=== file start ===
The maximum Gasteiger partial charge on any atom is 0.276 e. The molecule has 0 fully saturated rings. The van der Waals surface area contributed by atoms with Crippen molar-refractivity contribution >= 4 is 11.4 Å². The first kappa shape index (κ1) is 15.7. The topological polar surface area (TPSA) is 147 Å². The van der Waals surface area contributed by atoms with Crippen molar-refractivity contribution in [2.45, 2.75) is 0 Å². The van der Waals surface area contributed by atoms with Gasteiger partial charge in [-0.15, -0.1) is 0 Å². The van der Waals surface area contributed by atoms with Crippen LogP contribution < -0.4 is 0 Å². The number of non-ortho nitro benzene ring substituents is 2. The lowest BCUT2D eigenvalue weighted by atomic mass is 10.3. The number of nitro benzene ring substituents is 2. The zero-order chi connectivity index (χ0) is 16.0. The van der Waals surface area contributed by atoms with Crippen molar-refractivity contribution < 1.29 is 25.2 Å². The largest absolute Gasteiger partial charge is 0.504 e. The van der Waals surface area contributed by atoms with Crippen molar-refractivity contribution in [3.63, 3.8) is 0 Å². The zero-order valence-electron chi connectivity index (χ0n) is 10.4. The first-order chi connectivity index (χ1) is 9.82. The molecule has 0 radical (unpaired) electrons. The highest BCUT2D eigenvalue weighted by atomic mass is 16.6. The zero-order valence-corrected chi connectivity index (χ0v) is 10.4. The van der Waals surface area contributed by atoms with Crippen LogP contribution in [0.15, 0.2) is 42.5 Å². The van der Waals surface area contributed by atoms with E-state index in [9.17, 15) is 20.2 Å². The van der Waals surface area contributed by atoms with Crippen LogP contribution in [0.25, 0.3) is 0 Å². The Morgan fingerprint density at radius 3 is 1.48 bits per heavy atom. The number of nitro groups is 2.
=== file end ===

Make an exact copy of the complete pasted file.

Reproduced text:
The maximum Gasteiger partial charge on any atom is 0.276 e. The molecule has 0 fully saturated rings. The van der Waals surface area contributed by atoms with Crippen molar-refractivity contribution >= 4 is 11.4 Å². The first kappa shape index (κ1) is 15.7. The topological polar surface area (TPSA) is 147 Å². The van der Waals surface area contributed by atoms with Crippen molar-refractivity contribution in [2.45, 2.75) is 0 Å². The van der Waals surface area contributed by atoms with Gasteiger partial charge in [-0.15, -0.1) is 0 Å². The van der Waals surface area contributed by atoms with Crippen LogP contribution < -0.4 is 0 Å². The number of non-ortho nitro benzene ring substituents is 2. The lowest BCUT2D eigenvalue weighted by atomic mass is 10.3. The number of nitro benzene ring substituents is 2. The zero-order chi connectivity index (χ0) is 16.0. The van der Waals surface area contributed by atoms with Crippen molar-refractivity contribution < 1.29 is 25.2 Å². The largest absolute Gasteiger partial charge is 0.504 e. The van der Waals surface area contributed by atoms with Crippen molar-refractivity contribution in [3.63, 3.8) is 0 Å². The zero-order valence-electron chi connectivity index (χ0n) is 10.4. The first-order chi connectivity index (χ1) is 9.82. The molecule has 0 radical (unpaired) electrons. The highest BCUT2D eigenvalue weighted by atomic mass is 16.6. The zero-order valence-corrected chi connectivity index (χ0v) is 10.4. The van der Waals surface area contributed by atoms with Crippen LogP contribution in [0.15, 0.2) is 42.5 Å². The van der Waals surface area contributed by atoms with E-state index in [9.17, 15) is 20.2 Å². The van der Waals surface area contributed by atoms with Crippen LogP contribution in [0.25, 0.3) is 0 Å². The Morgan fingerprint density at radius 3 is 1.48 bits per heavy atom. The number of nitro groups is 2.